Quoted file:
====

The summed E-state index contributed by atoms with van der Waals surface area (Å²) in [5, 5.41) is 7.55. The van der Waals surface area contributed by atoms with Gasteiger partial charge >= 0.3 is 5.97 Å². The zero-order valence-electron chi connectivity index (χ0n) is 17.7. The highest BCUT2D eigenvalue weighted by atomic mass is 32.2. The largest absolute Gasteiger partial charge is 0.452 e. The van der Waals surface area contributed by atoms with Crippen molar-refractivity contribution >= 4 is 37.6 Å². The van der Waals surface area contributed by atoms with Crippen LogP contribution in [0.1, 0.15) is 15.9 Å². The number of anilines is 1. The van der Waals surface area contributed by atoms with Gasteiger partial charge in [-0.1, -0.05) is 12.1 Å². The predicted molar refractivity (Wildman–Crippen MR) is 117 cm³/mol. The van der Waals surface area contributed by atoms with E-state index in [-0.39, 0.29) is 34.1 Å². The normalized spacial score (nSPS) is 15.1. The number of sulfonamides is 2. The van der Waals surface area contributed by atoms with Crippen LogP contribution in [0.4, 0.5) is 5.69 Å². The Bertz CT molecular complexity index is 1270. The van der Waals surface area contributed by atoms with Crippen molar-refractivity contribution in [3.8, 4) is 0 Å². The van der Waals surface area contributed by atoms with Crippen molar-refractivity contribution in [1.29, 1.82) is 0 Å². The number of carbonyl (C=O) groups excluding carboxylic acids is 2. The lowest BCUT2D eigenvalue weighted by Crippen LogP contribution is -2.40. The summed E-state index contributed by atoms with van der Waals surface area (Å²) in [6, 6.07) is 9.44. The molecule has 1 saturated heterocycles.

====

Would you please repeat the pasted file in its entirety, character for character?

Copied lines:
The summed E-state index contributed by atoms with van der Waals surface area (Å²) in [5, 5.41) is 7.55. The van der Waals surface area contributed by atoms with Gasteiger partial charge >= 0.3 is 5.97 Å². The zero-order valence-electron chi connectivity index (χ0n) is 17.7. The highest BCUT2D eigenvalue weighted by atomic mass is 32.2. The largest absolute Gasteiger partial charge is 0.452 e. The van der Waals surface area contributed by atoms with Crippen molar-refractivity contribution >= 4 is 37.6 Å². The van der Waals surface area contributed by atoms with Crippen LogP contribution in [0.1, 0.15) is 15.9 Å². The number of anilines is 1. The van der Waals surface area contributed by atoms with Gasteiger partial charge in [-0.1, -0.05) is 12.1 Å². The predicted molar refractivity (Wildman–Crippen MR) is 117 cm³/mol. The van der Waals surface area contributed by atoms with E-state index in [-0.39, 0.29) is 34.1 Å². The normalized spacial score (nSPS) is 15.1. The number of sulfonamides is 2. The van der Waals surface area contributed by atoms with Crippen LogP contribution in [0.4, 0.5) is 5.69 Å². The Bertz CT molecular complexity index is 1270. The van der Waals surface area contributed by atoms with Crippen molar-refractivity contribution in [3.8, 4) is 0 Å². The van der Waals surface area contributed by atoms with Crippen molar-refractivity contribution in [1.29, 1.82) is 0 Å². The number of carbonyl (C=O) groups excluding carboxylic acids is 2. The lowest BCUT2D eigenvalue weighted by Crippen LogP contribution is -2.40. The summed E-state index contributed by atoms with van der Waals surface area (Å²) in [6, 6.07) is 9.44. The molecule has 1 saturated heterocycles.